Batemans Bay Bushwalkers inspect extensive bush fire damage to rainforest areas in the Monga National Park.
The Batemans Bay Bushwalkers recently undertook a trek into the Monga National Park. Their purpose was to revisit some areas of known rainforest to see how they had fared after the intense 2019/20 bush fires.
Ten walkers arrived at an area deep in the Park, where 5 years previously they had walked in beautiful rainforest, under an extensive Pinkwood canopy.
Once arriving at the location, sadly it was apparent the fire had caused significant damage. Although some of the Pinkwood had undamaged crowns, many were completely dead or had dead crowns with the stump starting to shoot coppice regrowth. Although the coppice may eventually form a new tree stem, it will take many decades to form a tree crown and will have to compete with the fast-growing Brown Barrel seedlings, now prolific in the area.
The scene was in stark contrast to what the walkers experienced 5 years earlier. The forest floor was no longer the mossy floored park land where one could imagine elves and goblins frolicking. It was littered with fallen trees and the ground’s soft spongey organic layer mostly destroyed. Many of the previously scattered large Brown Barrel remnants were now gone - burnt, fallen or just dead. But it was not all gloom. A few had survived and the walkers found one of their favorites still alive. Photos were again taken for old time’s sake.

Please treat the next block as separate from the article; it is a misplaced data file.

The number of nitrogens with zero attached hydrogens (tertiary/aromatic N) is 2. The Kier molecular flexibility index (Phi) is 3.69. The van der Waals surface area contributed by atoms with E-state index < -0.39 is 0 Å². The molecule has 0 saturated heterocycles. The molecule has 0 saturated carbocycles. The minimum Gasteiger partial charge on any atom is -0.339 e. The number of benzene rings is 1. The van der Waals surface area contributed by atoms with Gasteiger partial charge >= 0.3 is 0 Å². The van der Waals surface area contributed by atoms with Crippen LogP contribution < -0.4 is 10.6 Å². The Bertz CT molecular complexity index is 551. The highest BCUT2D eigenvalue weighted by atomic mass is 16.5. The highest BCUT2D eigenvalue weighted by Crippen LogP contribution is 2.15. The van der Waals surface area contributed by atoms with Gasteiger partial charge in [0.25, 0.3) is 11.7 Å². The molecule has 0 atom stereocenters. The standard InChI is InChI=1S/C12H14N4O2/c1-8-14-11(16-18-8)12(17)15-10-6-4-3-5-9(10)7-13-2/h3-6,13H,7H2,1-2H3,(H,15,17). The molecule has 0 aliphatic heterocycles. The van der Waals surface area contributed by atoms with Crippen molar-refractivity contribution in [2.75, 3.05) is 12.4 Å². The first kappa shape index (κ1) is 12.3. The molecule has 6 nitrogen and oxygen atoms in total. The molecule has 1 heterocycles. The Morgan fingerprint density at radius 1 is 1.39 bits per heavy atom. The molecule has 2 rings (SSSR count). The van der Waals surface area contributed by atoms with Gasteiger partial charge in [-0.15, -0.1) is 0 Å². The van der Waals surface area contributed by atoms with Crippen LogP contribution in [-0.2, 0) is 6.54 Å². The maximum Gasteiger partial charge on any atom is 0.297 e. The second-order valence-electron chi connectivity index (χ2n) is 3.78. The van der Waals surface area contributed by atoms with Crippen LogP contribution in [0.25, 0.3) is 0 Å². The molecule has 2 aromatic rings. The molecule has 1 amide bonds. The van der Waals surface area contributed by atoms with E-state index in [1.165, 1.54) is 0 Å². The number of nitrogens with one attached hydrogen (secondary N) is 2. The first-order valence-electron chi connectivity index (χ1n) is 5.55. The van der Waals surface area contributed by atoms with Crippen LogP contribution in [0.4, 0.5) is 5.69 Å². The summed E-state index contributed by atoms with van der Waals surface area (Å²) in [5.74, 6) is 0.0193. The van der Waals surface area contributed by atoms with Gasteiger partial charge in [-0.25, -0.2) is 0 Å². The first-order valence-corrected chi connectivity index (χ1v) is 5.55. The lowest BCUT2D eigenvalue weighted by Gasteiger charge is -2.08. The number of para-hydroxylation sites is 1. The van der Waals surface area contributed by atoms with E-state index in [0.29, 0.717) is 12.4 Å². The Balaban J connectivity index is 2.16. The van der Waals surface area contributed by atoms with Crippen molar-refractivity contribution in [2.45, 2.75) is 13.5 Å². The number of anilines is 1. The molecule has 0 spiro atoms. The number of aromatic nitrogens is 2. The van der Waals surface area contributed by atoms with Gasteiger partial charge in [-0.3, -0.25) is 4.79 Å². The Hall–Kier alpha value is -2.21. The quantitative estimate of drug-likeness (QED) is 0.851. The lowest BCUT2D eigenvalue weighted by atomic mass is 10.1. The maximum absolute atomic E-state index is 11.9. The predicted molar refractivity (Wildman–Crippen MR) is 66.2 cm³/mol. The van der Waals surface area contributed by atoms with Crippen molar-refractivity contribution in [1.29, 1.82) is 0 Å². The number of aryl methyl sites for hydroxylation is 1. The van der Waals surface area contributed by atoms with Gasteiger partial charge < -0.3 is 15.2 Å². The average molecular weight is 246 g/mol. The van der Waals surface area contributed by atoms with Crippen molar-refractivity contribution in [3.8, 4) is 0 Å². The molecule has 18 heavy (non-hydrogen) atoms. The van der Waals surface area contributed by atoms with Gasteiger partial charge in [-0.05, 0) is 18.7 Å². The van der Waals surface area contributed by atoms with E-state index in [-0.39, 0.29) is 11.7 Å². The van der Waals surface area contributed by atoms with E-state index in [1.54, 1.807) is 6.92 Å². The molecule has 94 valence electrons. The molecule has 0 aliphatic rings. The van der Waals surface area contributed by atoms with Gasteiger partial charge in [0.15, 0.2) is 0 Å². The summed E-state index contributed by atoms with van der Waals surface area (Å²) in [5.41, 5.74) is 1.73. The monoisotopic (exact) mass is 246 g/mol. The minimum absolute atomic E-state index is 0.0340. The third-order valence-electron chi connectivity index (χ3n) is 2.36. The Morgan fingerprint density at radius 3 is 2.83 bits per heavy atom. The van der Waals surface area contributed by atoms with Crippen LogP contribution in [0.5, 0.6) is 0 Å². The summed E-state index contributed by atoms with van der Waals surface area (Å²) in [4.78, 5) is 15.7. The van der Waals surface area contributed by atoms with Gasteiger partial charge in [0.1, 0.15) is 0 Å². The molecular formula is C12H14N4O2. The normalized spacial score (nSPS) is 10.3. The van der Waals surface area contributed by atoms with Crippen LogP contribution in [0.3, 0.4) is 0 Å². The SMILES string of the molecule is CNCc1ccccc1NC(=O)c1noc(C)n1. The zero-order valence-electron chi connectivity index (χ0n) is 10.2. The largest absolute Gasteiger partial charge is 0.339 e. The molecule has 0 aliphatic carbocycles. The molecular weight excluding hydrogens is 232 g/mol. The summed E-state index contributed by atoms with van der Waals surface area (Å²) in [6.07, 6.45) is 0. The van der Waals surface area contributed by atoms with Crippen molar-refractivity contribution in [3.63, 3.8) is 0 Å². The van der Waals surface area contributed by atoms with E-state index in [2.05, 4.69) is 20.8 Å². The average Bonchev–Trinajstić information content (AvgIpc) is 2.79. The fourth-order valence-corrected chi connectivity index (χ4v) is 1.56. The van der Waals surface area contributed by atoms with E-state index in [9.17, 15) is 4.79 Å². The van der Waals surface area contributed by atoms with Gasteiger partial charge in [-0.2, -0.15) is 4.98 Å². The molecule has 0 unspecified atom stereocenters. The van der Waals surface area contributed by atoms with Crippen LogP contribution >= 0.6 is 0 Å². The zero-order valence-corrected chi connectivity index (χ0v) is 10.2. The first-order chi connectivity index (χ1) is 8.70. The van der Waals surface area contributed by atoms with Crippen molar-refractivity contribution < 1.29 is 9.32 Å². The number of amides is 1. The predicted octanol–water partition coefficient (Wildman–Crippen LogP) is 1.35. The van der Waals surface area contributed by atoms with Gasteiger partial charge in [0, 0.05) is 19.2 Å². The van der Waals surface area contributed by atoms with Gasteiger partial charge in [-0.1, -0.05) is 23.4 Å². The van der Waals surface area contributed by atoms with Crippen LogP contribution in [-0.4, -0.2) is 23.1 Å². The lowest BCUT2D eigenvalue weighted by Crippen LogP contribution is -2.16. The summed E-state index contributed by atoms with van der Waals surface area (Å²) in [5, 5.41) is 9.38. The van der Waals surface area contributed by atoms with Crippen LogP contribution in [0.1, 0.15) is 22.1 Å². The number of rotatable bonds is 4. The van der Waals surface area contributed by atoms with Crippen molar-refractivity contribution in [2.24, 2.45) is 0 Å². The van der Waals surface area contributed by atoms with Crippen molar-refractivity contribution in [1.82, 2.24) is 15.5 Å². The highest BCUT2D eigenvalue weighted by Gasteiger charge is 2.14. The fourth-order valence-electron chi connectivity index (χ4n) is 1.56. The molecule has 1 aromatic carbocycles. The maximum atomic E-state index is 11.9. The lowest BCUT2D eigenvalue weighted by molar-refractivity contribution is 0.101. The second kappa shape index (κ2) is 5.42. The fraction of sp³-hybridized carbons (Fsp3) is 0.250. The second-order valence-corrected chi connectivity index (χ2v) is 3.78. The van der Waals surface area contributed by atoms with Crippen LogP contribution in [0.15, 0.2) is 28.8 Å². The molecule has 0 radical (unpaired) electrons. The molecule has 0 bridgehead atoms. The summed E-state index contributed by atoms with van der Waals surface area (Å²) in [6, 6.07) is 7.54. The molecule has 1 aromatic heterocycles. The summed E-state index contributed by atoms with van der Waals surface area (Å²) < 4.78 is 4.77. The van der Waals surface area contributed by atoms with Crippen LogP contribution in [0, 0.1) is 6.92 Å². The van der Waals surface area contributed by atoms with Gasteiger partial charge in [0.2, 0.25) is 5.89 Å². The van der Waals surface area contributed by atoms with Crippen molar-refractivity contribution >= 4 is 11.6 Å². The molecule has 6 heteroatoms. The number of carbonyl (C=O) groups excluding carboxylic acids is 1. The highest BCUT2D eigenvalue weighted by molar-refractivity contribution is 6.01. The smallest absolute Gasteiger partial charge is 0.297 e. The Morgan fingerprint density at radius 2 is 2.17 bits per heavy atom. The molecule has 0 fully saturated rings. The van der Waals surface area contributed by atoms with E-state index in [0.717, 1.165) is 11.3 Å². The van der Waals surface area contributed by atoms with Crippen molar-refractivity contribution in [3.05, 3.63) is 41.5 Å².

The Bushwalkers exited the Park up a gully line to the north and what they saw there was more promising. They discovered a narrow strip of rainforest with tree ferns understorey still relatively intact. While a few tree deaths and fallen trees had created some openings in the canopy, the wet gully bottom still had a healthy rainforest and was as lovely as ever.
The walk was very much a reconnaissance mission for the bushwalkers - not knowing what they would find as to how the forest was recovering after the fires. It was depressing to see the devastation in this beautiful part of the Park. This was once an area with an aesthetically pleasing and interesting ecological system that had taken thousands of years to evolve and, was until recently, a survivor of a prehistoric era. Much of it now lost to the fires.
The walkers estimate that approximately 90% of the rainforest in this area had been burnt, and although maybe 50% of it will survive, it will take many many decades before the Pinkwood canopy will re-form and once again dominate. The other 50% sadly will likely be replaced with eucalypt forest.
The Batemans Bay Bushwalkers offer a programme of two walks a week to their members in their walking season from February to December, with different degrees of difficulty to cater for all levels of bushwalking. For more information about the activities of the Batemans Bay Bushwalkers, or on becoming a member, or even to just come along as a visitor on one of their walks, see the BBBW website for all the information -- http://baybushwalkers.org.au